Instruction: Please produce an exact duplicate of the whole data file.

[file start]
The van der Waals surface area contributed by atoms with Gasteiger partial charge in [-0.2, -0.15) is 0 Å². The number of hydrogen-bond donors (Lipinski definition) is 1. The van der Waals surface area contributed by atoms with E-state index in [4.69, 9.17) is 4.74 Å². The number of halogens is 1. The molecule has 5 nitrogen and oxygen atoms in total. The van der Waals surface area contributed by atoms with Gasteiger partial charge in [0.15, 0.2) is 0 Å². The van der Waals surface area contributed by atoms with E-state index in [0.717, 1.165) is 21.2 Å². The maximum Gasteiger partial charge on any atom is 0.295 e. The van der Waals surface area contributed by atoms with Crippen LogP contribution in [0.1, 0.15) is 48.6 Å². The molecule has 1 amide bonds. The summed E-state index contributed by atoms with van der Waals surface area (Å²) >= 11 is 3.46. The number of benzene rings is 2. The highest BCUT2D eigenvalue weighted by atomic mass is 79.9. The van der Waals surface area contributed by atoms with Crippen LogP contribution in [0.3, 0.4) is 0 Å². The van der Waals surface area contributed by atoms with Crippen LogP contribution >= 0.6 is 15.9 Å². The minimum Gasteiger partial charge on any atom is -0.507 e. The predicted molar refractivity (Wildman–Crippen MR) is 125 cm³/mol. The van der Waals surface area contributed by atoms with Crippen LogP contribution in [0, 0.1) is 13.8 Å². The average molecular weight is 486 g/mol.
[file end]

The van der Waals surface area contributed by atoms with Gasteiger partial charge in [-0.2, -0.15) is 0 Å². The number of hydrogen-bond donors (Lipinski definition) is 1. The van der Waals surface area contributed by atoms with E-state index in [4.69, 9.17) is 4.74 Å². The number of halogens is 1. The molecule has 5 nitrogen and oxygen atoms in total. The van der Waals surface area contributed by atoms with Gasteiger partial charge in [0.15, 0.2) is 0 Å². The van der Waals surface area contributed by atoms with E-state index in [0.717, 1.165) is 21.2 Å². The maximum Gasteiger partial charge on any atom is 0.295 e. The van der Waals surface area contributed by atoms with Crippen LogP contribution in [0.1, 0.15) is 48.6 Å². The molecule has 1 amide bonds. The summed E-state index contributed by atoms with van der Waals surface area (Å²) >= 11 is 3.46. The number of benzene rings is 2. The highest BCUT2D eigenvalue weighted by atomic mass is 79.9. The van der Waals surface area contributed by atoms with Crippen LogP contribution in [0.3, 0.4) is 0 Å². The van der Waals surface area contributed by atoms with Crippen LogP contribution >= 0.6 is 15.9 Å². The minimum Gasteiger partial charge on any atom is -0.507 e. The predicted molar refractivity (Wildman–Crippen MR) is 125 cm³/mol. The van der Waals surface area contributed by atoms with Crippen LogP contribution in [0, 0.1) is 13.8 Å². The average molecular weight is 486 g/mol.